Unlike NMC, LTO do not have problem with dendrite build up. This is because of its anode material (lithium-titanium-oxide), that doesn’t contain carbon. Conventional lithium-ion batteries usually have graphite anodes containing carbon and are more prone to dendrite build-up over time.
Dendrites are a branch-shaped metallic lithium, that are formed when the anode is exposed to overvoltage (when potential drops to 0 V vs Li/Li+). With conventional lithium-ion batteries that uses carbon in the anode, lithium-ion insertion (when lithium ions get absorbed into a solid) happens when the potential is close to 0.1 V vs Li/Li+. So even just a slight overvoltage (0 V vs Li/Li+ compared to 0,1 V vs Li/Li+) increases the likelihood of dendrite deposits. This exposure can happen when charging rapidly or charging in cold temperatures for example.
The likelihood of this happening in an LTO anode is very low. In LTO anodes, lithium-ion insertion happens when the electric potential is at 1.5 V vs Li/Li+, (compared to 0 V vs Li/Li+). This provides a comforting margin.
The slow continuous dendrite build-up also causes battery cells to degrade quicker than desired which is also the primary reason most battery chemistries won’t last as many cycles as LTO.
As dendrites grow, they eventually reach the cathode by piercing through the thin material separating the anode and the cathode (called separator), and the battery short circuits.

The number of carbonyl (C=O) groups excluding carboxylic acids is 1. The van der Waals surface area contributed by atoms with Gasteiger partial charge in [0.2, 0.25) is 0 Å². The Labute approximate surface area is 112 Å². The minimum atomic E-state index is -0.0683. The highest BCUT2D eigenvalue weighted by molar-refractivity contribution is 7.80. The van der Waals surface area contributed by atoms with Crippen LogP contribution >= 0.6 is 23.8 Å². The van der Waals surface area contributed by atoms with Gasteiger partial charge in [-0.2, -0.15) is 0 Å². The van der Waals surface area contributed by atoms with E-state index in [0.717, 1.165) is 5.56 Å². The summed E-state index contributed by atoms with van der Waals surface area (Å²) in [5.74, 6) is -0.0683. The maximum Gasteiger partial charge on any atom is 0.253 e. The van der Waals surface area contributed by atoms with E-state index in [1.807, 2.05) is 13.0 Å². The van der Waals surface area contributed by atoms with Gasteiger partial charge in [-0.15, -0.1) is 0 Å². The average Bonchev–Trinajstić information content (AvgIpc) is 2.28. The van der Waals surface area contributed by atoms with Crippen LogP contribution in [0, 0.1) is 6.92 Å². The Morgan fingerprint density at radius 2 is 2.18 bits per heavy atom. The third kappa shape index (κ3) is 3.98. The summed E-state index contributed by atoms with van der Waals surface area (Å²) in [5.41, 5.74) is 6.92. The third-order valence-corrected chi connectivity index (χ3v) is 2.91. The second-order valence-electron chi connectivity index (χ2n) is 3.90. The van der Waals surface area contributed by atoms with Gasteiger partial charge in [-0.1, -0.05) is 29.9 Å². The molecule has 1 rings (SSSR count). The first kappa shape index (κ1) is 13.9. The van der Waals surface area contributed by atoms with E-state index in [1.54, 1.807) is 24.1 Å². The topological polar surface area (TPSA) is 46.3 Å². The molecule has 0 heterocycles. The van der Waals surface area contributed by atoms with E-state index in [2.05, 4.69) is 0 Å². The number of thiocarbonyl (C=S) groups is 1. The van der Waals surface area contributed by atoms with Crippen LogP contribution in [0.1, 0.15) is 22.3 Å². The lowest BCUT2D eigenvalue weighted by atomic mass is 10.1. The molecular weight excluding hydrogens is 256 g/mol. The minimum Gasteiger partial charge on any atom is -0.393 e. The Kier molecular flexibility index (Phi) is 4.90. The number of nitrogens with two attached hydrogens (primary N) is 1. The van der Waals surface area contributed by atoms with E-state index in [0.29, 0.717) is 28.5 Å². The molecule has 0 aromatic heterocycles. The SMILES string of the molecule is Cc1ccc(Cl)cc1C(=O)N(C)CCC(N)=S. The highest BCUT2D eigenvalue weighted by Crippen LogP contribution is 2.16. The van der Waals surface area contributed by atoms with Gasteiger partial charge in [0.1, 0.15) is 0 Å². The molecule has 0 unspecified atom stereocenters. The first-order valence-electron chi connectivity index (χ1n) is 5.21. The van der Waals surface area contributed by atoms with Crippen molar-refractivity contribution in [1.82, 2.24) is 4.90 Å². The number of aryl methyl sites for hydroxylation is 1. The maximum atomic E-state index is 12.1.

Minimal volume changes during charge and discharge
Almost all lithium-ion batteries expand and decompress as charge goes in vs out from the battery – i.e., absorbing and releasing lithium ions.
All batteries experience some level of physical volume changes when they are charged or discharged (i.e., absorbing or releasing lithium ions). This physical volume change, depending on how dramatic it is, can damage the battery’s material and will over time, lower its capacity and shorten its lifespan and potential cycle life.
Many common chemistries can experience volume change of around 5-15 percent. LTO which are structured in what’s called a spinel shape, make them very stable and experience virtually zero change in volume. This is also one of the primary reasons the battery has such a long life span.